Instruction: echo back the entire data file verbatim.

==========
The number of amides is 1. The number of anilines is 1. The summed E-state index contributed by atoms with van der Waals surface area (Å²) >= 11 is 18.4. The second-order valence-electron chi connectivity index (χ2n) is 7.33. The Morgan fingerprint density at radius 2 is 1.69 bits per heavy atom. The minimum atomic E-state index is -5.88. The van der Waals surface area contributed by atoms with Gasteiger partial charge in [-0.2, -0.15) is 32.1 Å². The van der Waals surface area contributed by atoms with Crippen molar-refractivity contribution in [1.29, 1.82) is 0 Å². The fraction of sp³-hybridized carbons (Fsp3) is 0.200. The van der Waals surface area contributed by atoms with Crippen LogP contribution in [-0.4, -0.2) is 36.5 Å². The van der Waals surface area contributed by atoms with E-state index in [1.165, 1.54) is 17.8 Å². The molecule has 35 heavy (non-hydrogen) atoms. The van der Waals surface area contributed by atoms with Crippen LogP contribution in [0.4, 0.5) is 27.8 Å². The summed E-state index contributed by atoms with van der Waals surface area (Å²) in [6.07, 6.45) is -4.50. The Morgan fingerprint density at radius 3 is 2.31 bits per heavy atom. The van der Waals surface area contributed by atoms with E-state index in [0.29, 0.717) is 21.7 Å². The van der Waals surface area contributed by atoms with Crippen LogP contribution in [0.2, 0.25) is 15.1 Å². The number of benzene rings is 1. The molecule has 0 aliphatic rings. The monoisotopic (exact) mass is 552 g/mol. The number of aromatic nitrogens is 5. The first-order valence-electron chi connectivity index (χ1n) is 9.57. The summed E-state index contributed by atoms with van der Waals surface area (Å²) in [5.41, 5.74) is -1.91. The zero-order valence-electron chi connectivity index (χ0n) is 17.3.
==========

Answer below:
The number of amides is 1. The number of anilines is 1. The summed E-state index contributed by atoms with van der Waals surface area (Å²) >= 11 is 18.4. The second-order valence-electron chi connectivity index (χ2n) is 7.33. The Morgan fingerprint density at radius 2 is 1.69 bits per heavy atom. The minimum atomic E-state index is -5.88. The van der Waals surface area contributed by atoms with Gasteiger partial charge in [-0.2, -0.15) is 32.1 Å². The van der Waals surface area contributed by atoms with Crippen molar-refractivity contribution in [1.29, 1.82) is 0 Å². The fraction of sp³-hybridized carbons (Fsp3) is 0.200. The van der Waals surface area contributed by atoms with Crippen LogP contribution in [-0.4, -0.2) is 36.5 Å². The van der Waals surface area contributed by atoms with E-state index in [1.165, 1.54) is 17.8 Å². The molecule has 35 heavy (non-hydrogen) atoms. The van der Waals surface area contributed by atoms with Crippen LogP contribution in [0.4, 0.5) is 27.8 Å². The summed E-state index contributed by atoms with van der Waals surface area (Å²) in [6.07, 6.45) is -4.50. The Morgan fingerprint density at radius 3 is 2.31 bits per heavy atom. The van der Waals surface area contributed by atoms with E-state index in [0.29, 0.717) is 21.7 Å². The van der Waals surface area contributed by atoms with Crippen LogP contribution in [0.2, 0.25) is 15.1 Å². The number of benzene rings is 1. The molecule has 0 aliphatic rings. The monoisotopic (exact) mass is 552 g/mol. The number of aromatic nitrogens is 5. The first-order valence-electron chi connectivity index (χ1n) is 9.57. The summed E-state index contributed by atoms with van der Waals surface area (Å²) in [5.41, 5.74) is -1.91. The zero-order valence-electron chi connectivity index (χ0n) is 17.3.